We got up early this morning to attend the Cars and Coffee in Alisa Viejo, and boy was it a blast! We brought a Ferrari work in progress to show, but were surprised that almost every vehicle imagined was represented, from Fiat 500 to Rolls Royce! People were laid back and friendly as they sipped coffee and chatted about of course, cars, theirs and others. All the makes and models presented a perfect photo opportunity so we snapped quite a few shots; a riot of color and shape. We’ve uploaded what we saw, including our artistic attempts, so you could see them too! We love Cars and Coffee event in Aliso Viejo, (and anywhere else for that matter,) what a seriously cool way to spend a leisurely Saturday morning!
Once you’ve pulled an engine out of a car you can have unforeseen and new sets of problems, especially for a 1964 330 Ferrari engine, one of these problems being how to hold it? Of course, back in the day, there were engine stands to hold these and other types of exotic engines but today.., eh, not too easy to find, actually lets just say impossible to find. So what do you do when you need an epic engine stand to not only hold, but manipulate this magnificent engine in order to work on it?
If you build it…!
But how to build this specific stand? Thinking it out, we realized it would have to be flexible, able to hold different models of vintage engines, not just this one in particular. We didn’t want to end up having engine stands lining our walls we just needed one all purpose one. It would also have to be able to hold an extensive amount of weight. Additionally it had to hold the engine stable and in certain positions where we needed it to be, and it had to able to rotate 360 degrees so we could work on any part of it as the project progressed.
We envisioned it in our heads, and drew it out, several times, on paper. When we were satisfied we hit the metal yard and bought steel cut to our measurements. We than brought the pieces back to the shop and had them welded together. Then we held our breaths, would the stand be substantial enough? Would the welds hold? Would the engine fit?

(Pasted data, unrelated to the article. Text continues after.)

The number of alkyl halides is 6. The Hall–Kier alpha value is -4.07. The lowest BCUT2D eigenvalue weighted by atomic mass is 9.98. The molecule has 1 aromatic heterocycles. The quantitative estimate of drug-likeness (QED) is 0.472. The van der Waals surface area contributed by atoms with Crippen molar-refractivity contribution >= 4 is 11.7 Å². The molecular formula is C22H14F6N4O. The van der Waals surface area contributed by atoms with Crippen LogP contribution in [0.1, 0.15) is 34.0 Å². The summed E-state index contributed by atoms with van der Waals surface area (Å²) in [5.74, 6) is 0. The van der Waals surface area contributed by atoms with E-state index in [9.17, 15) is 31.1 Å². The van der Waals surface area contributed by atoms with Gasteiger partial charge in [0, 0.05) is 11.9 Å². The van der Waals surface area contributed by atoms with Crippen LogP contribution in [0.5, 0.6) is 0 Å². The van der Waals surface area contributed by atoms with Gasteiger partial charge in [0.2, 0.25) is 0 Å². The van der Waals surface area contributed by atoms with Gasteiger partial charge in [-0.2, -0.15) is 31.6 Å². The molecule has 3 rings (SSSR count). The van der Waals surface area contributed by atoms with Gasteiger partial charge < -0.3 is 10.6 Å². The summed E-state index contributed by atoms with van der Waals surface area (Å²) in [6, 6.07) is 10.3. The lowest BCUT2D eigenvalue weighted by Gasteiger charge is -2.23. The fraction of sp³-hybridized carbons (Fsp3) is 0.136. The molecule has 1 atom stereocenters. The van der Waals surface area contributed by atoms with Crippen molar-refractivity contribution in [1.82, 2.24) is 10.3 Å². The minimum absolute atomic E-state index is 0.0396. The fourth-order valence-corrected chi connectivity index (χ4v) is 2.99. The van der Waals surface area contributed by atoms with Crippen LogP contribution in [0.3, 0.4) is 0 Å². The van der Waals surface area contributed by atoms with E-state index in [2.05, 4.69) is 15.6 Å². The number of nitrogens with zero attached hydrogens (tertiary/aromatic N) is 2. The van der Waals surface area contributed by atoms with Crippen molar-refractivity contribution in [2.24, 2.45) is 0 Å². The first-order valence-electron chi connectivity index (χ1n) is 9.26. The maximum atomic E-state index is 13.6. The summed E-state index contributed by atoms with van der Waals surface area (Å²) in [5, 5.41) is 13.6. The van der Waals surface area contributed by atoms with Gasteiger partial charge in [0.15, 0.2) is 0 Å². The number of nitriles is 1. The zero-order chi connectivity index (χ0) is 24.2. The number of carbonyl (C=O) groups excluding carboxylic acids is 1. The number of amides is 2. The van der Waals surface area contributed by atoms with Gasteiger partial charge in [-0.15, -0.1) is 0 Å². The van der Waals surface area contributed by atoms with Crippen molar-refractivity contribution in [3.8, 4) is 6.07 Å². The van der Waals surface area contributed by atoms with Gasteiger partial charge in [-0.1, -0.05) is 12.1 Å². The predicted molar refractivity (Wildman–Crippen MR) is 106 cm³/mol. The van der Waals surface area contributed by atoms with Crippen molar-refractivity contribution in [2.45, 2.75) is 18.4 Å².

When put to the test, the stand functioned perfectly and as a final touch we painted it, Ferrari yellow! Below are photos of our stand project and the final results.
First look at the 330 shows lots of wear. It was running poorly and smoking. A leak down was performed with the results of 40% leakage with possible cracked rings in cylinders 3 and 4..
With the engine out and disassembled we found in the #3 cylinder with a broken piston ring and the number 4 showed damaged rings. This happened because the car sat for a long time with no oil lubrication, the liner built rust and by running the engine again, the rust caused the damage.
Aside from that the engine obviously needs extensive work to bring it back to working condition. Here are some photos of what the engine initially looked like and what we’ll have to work with.
Recent work at ItalTech GT includes a vintage 1964 330 Ferrari Series 1, (On the lift) a 1997 456 GT Ferrari and of course the 1997 355 Spyder with the 330 being the most extensive work we are looking forward to. The 330 has been sitting for a long time and to begin and we were told initially to do a engine reseal. However once inside the engine it is apparent it needs a lot more than that! Photos coming next post, stay tuned…